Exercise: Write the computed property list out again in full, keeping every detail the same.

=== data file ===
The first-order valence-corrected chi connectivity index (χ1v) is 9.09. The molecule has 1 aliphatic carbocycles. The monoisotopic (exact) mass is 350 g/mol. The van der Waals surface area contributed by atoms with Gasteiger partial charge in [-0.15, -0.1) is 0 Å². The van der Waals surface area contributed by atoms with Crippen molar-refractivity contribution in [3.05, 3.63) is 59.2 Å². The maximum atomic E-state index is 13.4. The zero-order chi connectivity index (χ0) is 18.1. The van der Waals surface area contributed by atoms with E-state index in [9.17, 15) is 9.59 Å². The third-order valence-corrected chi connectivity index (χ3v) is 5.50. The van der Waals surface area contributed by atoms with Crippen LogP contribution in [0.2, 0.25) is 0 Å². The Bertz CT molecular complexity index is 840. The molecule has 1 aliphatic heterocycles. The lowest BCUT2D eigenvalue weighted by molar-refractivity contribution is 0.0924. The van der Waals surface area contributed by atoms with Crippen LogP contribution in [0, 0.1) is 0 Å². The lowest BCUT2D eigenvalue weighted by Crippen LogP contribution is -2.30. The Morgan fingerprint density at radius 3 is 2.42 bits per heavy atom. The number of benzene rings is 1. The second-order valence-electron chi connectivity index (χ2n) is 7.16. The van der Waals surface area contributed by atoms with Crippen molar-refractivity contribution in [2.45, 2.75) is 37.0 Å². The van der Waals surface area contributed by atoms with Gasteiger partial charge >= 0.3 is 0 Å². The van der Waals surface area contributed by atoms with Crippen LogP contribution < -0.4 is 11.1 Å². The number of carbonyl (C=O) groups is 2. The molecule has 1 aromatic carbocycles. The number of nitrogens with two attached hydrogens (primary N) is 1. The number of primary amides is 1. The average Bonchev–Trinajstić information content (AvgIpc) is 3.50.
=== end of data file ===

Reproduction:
The first-order valence-corrected chi connectivity index (χ1v) is 9.09. The molecule has 1 aliphatic carbocycles. The monoisotopic (exact) mass is 350 g/mol. The van der Waals surface area contributed by atoms with Gasteiger partial charge in [-0.15, -0.1) is 0 Å². The van der Waals surface area contributed by atoms with Crippen molar-refractivity contribution in [3.05, 3.63) is 59.2 Å². The maximum atomic E-state index is 13.4. The zero-order chi connectivity index (χ0) is 18.1. The van der Waals surface area contributed by atoms with E-state index in [9.17, 15) is 9.59 Å². The third-order valence-corrected chi connectivity index (χ3v) is 5.50. The van der Waals surface area contributed by atoms with Crippen LogP contribution in [0.2, 0.25) is 0 Å². The Bertz CT molecular complexity index is 840. The molecule has 1 aliphatic heterocycles. The lowest BCUT2D eigenvalue weighted by molar-refractivity contribution is 0.0924. The van der Waals surface area contributed by atoms with Crippen LogP contribution in [0, 0.1) is 0 Å². The lowest BCUT2D eigenvalue weighted by Crippen LogP contribution is -2.30. The Morgan fingerprint density at radius 3 is 2.42 bits per heavy atom. The number of benzene rings is 1. The second-order valence-electron chi connectivity index (χ2n) is 7.16. The van der Waals surface area contributed by atoms with Crippen molar-refractivity contribution in [2.45, 2.75) is 37.0 Å². The van der Waals surface area contributed by atoms with Gasteiger partial charge >= 0.3 is 0 Å². The van der Waals surface area contributed by atoms with Crippen LogP contribution < -0.4 is 11.1 Å². The number of carbonyl (C=O) groups is 2. The molecule has 1 aromatic carbocycles. The number of nitrogens with two attached hydrogens (primary N) is 1. The number of primary amides is 1. The average Bonchev–Trinajstić information content (AvgIpc) is 3.50.